- Table of Contents
- Document Information
- 1.0 Introduction
- 2.0 Application
- 3.0 Ice Control Zones
- 4.0 Guidelines to be Onboard
- 5.0 Ice Advisor
- 6.0 Vessel Reporting
- 7.0 Compliance
- 8.0 Operational Practices
- 9.0 List of Appendices to these Guidelines
- 10.0 Publications Required to be Carried
- 11.0 Recommended References - Regulations - Publications
- 12.0 Transport Canada Ship Safety Bulletins
- Appendix A
- Appendix B
15. Ships navigating through an active Ice Control Zone should take the following precautions to prevent ice damage and minimize the risk of polluting the marine environment;
(i) should proceed at moderate speed having due regard to visibility and prevailing ice conditions, and taking into account the possibility of collision with random ice in open water;
(ii) have two searchlights mounted for night time navigation;
(iii) obtain current ice information and a recommended route to follow in the event their intended route crosses an active Ice Control Zone.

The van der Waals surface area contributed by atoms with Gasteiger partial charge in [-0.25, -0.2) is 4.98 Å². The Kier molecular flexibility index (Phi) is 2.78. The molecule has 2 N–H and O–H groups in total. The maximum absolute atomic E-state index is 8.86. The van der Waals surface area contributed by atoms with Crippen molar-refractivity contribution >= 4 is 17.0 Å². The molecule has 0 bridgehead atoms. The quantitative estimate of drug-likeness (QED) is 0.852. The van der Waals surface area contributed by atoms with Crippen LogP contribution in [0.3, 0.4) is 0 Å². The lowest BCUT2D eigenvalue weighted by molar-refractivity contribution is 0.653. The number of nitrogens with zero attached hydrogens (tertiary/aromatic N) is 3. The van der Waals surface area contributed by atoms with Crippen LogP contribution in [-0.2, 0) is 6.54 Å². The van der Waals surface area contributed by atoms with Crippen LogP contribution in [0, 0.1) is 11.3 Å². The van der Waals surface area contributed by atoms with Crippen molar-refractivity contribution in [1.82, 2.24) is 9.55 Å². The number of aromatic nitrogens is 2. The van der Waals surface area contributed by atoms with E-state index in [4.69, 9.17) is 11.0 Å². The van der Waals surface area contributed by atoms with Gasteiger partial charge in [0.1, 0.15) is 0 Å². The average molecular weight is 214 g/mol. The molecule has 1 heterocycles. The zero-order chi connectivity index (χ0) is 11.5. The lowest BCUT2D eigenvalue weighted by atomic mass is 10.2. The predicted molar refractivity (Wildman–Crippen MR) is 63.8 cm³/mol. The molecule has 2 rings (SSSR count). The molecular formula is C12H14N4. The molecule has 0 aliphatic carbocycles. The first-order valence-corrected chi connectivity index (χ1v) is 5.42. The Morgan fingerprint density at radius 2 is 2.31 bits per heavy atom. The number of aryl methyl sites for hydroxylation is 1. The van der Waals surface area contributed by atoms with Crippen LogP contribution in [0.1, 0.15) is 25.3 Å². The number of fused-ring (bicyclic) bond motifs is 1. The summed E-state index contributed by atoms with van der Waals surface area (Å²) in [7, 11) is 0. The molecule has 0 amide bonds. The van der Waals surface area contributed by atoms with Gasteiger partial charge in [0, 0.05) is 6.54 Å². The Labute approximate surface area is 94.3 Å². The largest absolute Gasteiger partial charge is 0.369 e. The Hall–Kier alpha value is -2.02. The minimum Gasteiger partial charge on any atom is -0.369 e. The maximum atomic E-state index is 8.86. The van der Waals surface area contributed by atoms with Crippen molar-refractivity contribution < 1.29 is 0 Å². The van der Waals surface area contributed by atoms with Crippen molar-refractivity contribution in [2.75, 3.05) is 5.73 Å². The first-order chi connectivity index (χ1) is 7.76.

16. Ice information, prognostic ice charts and recommended routing information may be received by facsimile or other communications equipment. Refer to Part 4 General Procedures, Services and systems and Part 5 Environment Canada’s Marine and Ice Warning Forecast Programs of the publication Radio Aids to Marine Navigation (RAMN) for additional information.
17. All requests for Coast Guard icebreaker escort should be arranged by the master, the owner, or the agent on his behalf, by contacting the appropriate regional Coast Guard Ice Operations Centre, or the nearest Marine Communications and Traffic Services ( MCTS ) Centre.
18. Guidance on the design and construction of sea inlets under slush ice conditions is shown in Appendix B.
19. Between mid-December and mid-March, ambient air temperatures can reach minus 40 degrees Celsius. Recommended loading practice should specify an upper limit to the temperature of cargo being loaded in order to minimize the effect of thermal shock to the ship's structure.